Fingers keep getting pointed and blame continues to pass. Mukeisha’s own mother described the father as a “Monster” and was quick to show nearby journalists scars he left on her body. She said she was frightened of him and tried to get her children back (originally she thought they were living with his mother) but was unable to do so as he threatened her. Like everyone else I wanted to shake her and ask her how could she leave her children with a man who she admitted savagely beat her and caused her daughter brain damage.
As a mother I cannot understand, but I am not in her shoes. In her shoes, she is a woman who has been subject to serve physical abuse, she has eight children, she has a child with special needs, she is a woman who also needed help, she is a woman who I am sure bears more mental scars than physical ones.
Like her daughter she too has been failed, and while I want to join in the masses of those calling for her to be “locked up too,” I know no jail sentence can be worse than the grief of losing a child in such a horrific way and suffering the guilt of not doing enough to have saved that child.
Members of Mukeisha’s family and residents living near her home in Kelly Village, all admitted they knew of the abuse she and her brother faced. They all seem to have some excuse as to why they didn’t speak up or continue to put pressure on law enforcement to do something.
I like to call it the “Mind Meh Own Business” syndrome and it’s rampant in our nation. We have lost our sense of community and no longer are our brother’s keepers. We turn a blind eye to the injustices and crimes that happen under noses and later when it all hits the fan, find some excuse to absolve ourselves of responsibility.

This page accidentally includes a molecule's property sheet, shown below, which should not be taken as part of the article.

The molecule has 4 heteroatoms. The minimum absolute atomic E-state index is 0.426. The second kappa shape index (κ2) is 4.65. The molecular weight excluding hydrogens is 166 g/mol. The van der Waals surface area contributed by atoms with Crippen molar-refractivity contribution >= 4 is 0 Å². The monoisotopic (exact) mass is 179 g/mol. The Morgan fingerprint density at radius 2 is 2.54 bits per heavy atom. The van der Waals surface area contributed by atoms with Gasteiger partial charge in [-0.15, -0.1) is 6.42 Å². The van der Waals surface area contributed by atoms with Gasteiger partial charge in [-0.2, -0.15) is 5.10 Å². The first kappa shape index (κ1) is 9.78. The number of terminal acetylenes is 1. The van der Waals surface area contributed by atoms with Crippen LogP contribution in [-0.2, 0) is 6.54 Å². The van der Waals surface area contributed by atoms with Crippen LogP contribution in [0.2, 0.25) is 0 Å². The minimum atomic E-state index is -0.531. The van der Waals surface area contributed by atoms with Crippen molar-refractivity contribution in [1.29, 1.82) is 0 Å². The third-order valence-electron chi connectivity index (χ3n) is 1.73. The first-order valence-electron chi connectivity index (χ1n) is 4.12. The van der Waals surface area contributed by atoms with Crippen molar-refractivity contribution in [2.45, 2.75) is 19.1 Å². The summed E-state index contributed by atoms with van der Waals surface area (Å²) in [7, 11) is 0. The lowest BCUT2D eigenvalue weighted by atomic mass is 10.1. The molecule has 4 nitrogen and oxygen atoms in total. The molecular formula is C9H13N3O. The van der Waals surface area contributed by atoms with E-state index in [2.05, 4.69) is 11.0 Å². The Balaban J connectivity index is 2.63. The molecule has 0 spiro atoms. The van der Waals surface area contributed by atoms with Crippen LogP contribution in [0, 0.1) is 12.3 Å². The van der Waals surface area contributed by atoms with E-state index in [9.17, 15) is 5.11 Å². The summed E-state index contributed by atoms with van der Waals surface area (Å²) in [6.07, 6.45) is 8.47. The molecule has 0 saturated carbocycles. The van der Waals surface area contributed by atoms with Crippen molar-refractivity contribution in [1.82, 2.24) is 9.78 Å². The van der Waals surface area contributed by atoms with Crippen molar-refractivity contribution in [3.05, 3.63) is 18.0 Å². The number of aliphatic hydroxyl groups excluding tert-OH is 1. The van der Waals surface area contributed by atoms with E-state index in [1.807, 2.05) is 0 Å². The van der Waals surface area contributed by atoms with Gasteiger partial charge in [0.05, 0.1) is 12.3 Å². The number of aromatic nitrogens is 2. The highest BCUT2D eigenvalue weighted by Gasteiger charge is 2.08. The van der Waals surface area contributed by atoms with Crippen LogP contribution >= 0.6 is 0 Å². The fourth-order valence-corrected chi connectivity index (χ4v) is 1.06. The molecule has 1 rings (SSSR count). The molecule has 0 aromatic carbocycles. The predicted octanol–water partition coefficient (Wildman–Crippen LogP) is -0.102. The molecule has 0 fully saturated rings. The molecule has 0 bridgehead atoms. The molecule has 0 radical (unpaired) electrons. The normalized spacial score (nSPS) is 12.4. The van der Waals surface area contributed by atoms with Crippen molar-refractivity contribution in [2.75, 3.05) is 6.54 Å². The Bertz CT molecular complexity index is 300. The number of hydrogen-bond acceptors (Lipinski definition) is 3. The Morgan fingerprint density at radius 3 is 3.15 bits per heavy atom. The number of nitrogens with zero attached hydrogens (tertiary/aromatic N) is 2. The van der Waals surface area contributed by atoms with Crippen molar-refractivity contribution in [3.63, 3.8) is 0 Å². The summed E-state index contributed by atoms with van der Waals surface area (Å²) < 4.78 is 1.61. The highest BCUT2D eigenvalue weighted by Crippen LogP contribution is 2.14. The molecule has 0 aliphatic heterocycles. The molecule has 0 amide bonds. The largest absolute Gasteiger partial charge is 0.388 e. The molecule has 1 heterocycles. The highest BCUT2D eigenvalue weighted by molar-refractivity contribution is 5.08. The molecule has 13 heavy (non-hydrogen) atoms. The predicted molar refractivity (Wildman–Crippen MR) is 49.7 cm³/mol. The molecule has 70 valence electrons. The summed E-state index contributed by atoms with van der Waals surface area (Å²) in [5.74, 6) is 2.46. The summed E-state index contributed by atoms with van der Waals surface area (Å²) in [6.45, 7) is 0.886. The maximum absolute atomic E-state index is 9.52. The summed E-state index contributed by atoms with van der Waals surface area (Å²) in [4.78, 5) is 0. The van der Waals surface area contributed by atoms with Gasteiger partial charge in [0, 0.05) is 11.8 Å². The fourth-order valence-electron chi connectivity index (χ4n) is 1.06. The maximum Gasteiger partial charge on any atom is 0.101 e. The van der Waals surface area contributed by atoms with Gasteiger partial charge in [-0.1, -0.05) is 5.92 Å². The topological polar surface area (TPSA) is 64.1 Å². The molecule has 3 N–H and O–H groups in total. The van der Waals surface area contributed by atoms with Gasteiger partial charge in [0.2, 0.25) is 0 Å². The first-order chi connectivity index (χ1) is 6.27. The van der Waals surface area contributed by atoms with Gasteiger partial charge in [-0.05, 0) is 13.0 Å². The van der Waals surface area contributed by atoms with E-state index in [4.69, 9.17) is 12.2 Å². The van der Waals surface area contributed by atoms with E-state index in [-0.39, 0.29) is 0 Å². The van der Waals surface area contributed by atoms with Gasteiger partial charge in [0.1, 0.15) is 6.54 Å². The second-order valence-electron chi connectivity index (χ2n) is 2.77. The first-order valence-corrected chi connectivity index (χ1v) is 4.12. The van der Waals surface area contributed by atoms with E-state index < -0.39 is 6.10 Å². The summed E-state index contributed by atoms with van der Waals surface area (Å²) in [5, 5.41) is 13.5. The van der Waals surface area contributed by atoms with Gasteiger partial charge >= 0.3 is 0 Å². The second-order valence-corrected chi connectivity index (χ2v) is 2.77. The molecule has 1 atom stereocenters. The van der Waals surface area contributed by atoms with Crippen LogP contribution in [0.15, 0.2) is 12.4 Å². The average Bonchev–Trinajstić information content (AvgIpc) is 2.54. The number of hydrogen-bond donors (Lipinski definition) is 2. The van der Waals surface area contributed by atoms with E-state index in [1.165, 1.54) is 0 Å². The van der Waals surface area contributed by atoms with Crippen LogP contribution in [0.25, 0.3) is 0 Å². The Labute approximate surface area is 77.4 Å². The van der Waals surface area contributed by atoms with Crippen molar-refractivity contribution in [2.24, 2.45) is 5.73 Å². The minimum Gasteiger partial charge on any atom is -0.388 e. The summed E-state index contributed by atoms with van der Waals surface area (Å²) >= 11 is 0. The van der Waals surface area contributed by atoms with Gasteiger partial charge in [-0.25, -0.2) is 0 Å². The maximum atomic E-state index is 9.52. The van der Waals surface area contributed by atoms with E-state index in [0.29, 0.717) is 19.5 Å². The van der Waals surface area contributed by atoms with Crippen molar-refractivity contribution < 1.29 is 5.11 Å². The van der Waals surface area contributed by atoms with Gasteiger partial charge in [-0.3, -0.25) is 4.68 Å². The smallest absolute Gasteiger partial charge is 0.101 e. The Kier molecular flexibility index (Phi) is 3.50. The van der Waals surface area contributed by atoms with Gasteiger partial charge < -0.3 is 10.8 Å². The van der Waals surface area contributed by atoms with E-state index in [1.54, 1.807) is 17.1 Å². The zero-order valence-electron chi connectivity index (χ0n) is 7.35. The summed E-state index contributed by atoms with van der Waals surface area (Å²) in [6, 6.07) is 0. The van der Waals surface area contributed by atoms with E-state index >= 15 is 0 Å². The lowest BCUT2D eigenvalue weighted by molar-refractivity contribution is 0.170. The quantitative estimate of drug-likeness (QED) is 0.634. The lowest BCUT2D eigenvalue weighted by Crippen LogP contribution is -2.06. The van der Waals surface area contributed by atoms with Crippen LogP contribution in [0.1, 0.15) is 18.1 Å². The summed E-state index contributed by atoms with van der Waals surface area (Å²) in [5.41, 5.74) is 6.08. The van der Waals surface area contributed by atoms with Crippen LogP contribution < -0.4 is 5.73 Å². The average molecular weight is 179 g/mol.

Amongst the blame game and “shoulda, coulda, woulda,” Chairman of the Children’s Authority Hanif Benjamin echoed the sentiment that we as a society not only failed Mukeisha but all children who are abused.
Benjamin said the reality is we as a society need to report it as we see it, we need to access how we treat children and set up preventative measures to ensure no child suffers the same fate as Mukeisha.
The children of TT are in danger. The Child Protection Unit said in a release that so far for 2020, 29 people have been charged for 56 offenses. That’s insane! While our Government officials sit in the refurbished Red House arguing semantics and prepare to sway voters, they are failing to address this crisis.
More needs to be done.
The taboo of abuse needs to be lifted, people need to feel safe to report it and our officers need more training and more resources. We need more accessible support services in every community centre for parents, especially those dealing with special needs children.
Mukeisha Maynard is a name I hope TT never forgets. While we cannot go back in time and change what has happened, maybe Mukeisha’s life would not have been in vain. Maybe now with her in our hearts we can act together as a community and push for more to be done to protect our children.
If you are a victim of abuse or suspect someone you know is being abused call the Children’s Authority Hotline at 800-2014 or even better message the police commissioner to deal with them at 482-GARY.